IRAQ THREAT TO WORLD OIL PRICES : LUSENET : Grassroots Information Coordination Center (GICC) : One Thread


Iraq could heighten the world oil crisis as part of a bitter row with neighbours Kuwait.

The Iraqi leader is angry at claims Kuwait is stealing oil from its fields and United Nations restrictions on his revenues.

Cutting production would cause further mayhem to world oil supplies - and have an impact on British prices.

Oil analyst Ole Slorer, of Morgan Stanley Dean Witter, said "it would not be a pretty picture", if Saddam decided to cut the flow of Iraqi oil.

He added: "I don't think anybody would like to speculate on his motives. The fact is we are totally dependent on a guy like that co-operating."

Mr Slorer explained that Iraq currently exports about 3 million barrels of oil a day, which enters the west by way of pipeline through Turkey.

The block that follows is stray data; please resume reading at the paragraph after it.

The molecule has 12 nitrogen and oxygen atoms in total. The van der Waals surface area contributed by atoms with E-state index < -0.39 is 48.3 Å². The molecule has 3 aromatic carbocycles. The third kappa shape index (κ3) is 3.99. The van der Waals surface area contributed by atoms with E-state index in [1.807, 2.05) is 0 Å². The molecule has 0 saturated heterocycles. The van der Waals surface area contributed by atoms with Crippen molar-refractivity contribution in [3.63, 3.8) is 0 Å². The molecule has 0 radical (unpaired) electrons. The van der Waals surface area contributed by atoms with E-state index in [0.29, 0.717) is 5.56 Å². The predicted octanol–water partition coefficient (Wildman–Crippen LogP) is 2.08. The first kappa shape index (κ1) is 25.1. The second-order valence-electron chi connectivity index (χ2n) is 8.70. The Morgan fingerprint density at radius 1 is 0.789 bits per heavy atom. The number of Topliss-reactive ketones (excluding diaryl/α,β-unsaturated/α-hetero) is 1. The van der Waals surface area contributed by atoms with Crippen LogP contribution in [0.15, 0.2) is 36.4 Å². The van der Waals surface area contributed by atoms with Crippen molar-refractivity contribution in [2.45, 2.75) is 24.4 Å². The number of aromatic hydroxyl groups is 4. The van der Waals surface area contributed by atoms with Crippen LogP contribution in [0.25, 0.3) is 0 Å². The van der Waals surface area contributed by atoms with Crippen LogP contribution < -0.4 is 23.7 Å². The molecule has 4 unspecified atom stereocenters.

If that supply was stopped, the shortfall would have to be made up by countries like Saudi Arabia. However a similar amount of oil could only be exported by 50 to 60 supertankers. Mr Slorer added: "We have not got that capacity."

Prepared for action

Iraq has been threatened with military action if it unleashes strikes against Kuwait as part of the on-going oil dispute.

Saddam claimed Kuwait was stealing oil from fields that straddle the border and warned it would take unspecified measures against Kuwait.

Yet international leaders are ready for action. Madeleine Albright, US Secretary of State, said: "We do have a credible force in the region and are prepared to use it in an appropriate way at a time of our choosing."

A similar row broke out before Iraq marched into Kuwait on August 2, 1990  a move that sparked the Gulf War conflict. .;cat1=world;sz=130x60;tile=2;ord=162628?

-- Carl Jenkins (, September 15, 2000


Tanker capacity, to haul over the high seas, just ain't there.

-- Wellesley (, September 15, 2000.

When you realize that Saddam controls 3 million barrels a day of oil delivery, you must also realize that this insane man controls world oil markets. That's the difference between just-get-by status and a panic shortage.

How ironic.

-- Chance (, September 15, 2000.

So, what do we do now? Punt?

-- Uncle Fred (, September 15, 2000.

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